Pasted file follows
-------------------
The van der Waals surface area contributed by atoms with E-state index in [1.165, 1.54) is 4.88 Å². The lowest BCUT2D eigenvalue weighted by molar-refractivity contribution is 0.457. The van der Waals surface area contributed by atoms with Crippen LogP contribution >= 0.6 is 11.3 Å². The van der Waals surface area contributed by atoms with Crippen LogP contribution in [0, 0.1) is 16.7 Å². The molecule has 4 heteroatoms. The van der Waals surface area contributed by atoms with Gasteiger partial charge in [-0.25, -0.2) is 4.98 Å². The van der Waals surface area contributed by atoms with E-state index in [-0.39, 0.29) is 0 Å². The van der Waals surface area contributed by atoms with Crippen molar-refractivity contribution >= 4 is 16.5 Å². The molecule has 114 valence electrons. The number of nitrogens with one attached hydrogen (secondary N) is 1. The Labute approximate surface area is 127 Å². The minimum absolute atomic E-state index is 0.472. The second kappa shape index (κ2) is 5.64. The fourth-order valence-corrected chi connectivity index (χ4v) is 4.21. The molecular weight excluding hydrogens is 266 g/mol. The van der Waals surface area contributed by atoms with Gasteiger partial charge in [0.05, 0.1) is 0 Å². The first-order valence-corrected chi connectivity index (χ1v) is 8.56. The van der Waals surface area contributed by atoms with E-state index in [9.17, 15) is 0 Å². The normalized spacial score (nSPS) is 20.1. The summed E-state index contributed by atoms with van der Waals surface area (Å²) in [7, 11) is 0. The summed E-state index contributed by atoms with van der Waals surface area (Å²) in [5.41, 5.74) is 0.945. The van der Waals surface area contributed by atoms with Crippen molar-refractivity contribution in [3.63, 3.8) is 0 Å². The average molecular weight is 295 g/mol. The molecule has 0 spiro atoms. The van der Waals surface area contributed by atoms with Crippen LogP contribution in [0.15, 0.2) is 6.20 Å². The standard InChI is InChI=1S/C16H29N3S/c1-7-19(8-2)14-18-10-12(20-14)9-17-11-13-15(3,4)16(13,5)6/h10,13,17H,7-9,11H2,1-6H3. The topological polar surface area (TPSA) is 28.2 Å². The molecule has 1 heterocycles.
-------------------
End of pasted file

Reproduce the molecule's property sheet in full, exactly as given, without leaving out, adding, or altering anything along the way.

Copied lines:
The van der Waals surface area contributed by atoms with E-state index in [1.165, 1.54) is 4.88 Å². The lowest BCUT2D eigenvalue weighted by molar-refractivity contribution is 0.457. The van der Waals surface area contributed by atoms with Crippen LogP contribution >= 0.6 is 11.3 Å². The van der Waals surface area contributed by atoms with Crippen LogP contribution in [0, 0.1) is 16.7 Å². The molecule has 4 heteroatoms. The van der Waals surface area contributed by atoms with Gasteiger partial charge in [-0.25, -0.2) is 4.98 Å². The van der Waals surface area contributed by atoms with E-state index in [-0.39, 0.29) is 0 Å². The van der Waals surface area contributed by atoms with Crippen molar-refractivity contribution >= 4 is 16.5 Å². The molecule has 114 valence electrons. The number of nitrogens with one attached hydrogen (secondary N) is 1. The Labute approximate surface area is 127 Å². The minimum absolute atomic E-state index is 0.472. The second kappa shape index (κ2) is 5.64. The fourth-order valence-corrected chi connectivity index (χ4v) is 4.21. The molecular weight excluding hydrogens is 266 g/mol. The van der Waals surface area contributed by atoms with Gasteiger partial charge in [0.05, 0.1) is 0 Å². The first-order valence-corrected chi connectivity index (χ1v) is 8.56. The van der Waals surface area contributed by atoms with E-state index in [9.17, 15) is 0 Å². The normalized spacial score (nSPS) is 20.1. The summed E-state index contributed by atoms with van der Waals surface area (Å²) in [7, 11) is 0. The summed E-state index contributed by atoms with van der Waals surface area (Å²) in [5.41, 5.74) is 0.945. The van der Waals surface area contributed by atoms with Crippen molar-refractivity contribution in [3.63, 3.8) is 0 Å². The average molecular weight is 295 g/mol. The molecule has 0 spiro atoms. The van der Waals surface area contributed by atoms with Crippen LogP contribution in [0.15, 0.2) is 6.20 Å². The standard InChI is InChI=1S/C16H29N3S/c1-7-19(8-2)14-18-10-12(20-14)9-17-11-13-15(3,4)16(13,5)6/h10,13,17H,7-9,11H2,1-6H3. The topological polar surface area (TPSA) is 28.2 Å². The molecule has 1 heterocycles.